The term Kosher is derived from the Hebrew word kashér which means fit. Essentially, kosher food and utensils are those that are “fit” to consume and to use under the regulations of Jewish law. The term kosher is applied to both the utensils used in cooking the food and the type of food used for consumption.
For something to be kosher it must meet the strict guidelines of Jewish law in terms of preparation and type. The origins of preparation of kosher food can be found in the ancient texts such as the Deuteronomy and Leviticus. These show the beginning of the ritual for preparing kosher food. So, how exactly is it prepared? What are the specifications and ritual behind this term?
Kosher and Non-Kosher Food
There are a few things to keep in mind when preparing kosher food. Kosher meat includes things like the meat from cattle and the food product derived from animals, such as milk and eggs must come from a kosher animal in order to be so itself. Non-kosher meat includes pork and any seafood that doesn’t have both fins and scales. For example, lobster, crab, shrimp, these are considered non-kosher.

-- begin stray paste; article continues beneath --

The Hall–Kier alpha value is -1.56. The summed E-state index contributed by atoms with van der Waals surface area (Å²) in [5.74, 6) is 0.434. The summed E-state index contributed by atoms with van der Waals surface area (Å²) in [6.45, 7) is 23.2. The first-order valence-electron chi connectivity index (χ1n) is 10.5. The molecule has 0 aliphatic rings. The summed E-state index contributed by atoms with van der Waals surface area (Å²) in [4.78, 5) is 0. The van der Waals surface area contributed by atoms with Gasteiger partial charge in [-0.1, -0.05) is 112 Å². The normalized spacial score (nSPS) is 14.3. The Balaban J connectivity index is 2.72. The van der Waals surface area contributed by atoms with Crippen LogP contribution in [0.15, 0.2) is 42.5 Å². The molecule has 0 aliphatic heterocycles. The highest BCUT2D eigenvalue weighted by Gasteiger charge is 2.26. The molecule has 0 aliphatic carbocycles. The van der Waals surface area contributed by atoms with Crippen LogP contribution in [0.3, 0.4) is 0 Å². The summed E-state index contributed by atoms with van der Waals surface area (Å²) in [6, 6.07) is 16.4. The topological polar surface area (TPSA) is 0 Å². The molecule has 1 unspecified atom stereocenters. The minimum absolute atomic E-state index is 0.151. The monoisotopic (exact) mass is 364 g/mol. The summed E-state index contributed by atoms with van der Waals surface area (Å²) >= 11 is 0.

As stated above, milk is considered kosher, if it comes from an animal considered so as well. But, cheese and other dairy products may be non-kosher because there are additives used in the process that are considered such. Utensils are kosher as long as they have not been used in the preparation of non-kosher food. As far as ritual preparation there is one main point.
Meat cannot be consumed unless it has been harvested from animals that “chew the cud” and have “cloven hooves”. Additionally, the kosher animals are sheep, cows, and goats while poultry is duck, chicken, turkey, pigeon and geese. These are slaughtered and all blood removed, adhering as per the strict regulations of the kosher law. If it has died of natural causes or been killed by another animal, then it is unfit for consumption.
Jewish law dictates that the animal must be killed by a single cut across the throat. This must be done at a certain depth at a certain point of the neck. This is usually done by someone with experience in the subject and by using a specific type of knife. Even this person who does the slaughtering must meet strict guidelines. He must be a devout Jew, someone who is pious and dedicated to the teaching of the religion. He must not have any flaws to his characters that would make him in fact non-kosher.
Anyone who is attempting to sell kosher foods must be certified. They must meet specific guidelines in order to do so and while a store may be certified to sell kosher foods that does not mean they are certified to prepare them for sale. In most cases, the person that prepares the food for sale has to be devout Jew.
He will have had years of training and will have passed inspection from the elders who will deem him capable of being what is referred to as a shochet. Don’t think that this limits what can be eaten either. Despite the many rules surrounding the preparation of kosher meals, there are a wide variety of them available for consumption. Get more info from experts like Earth Kosher.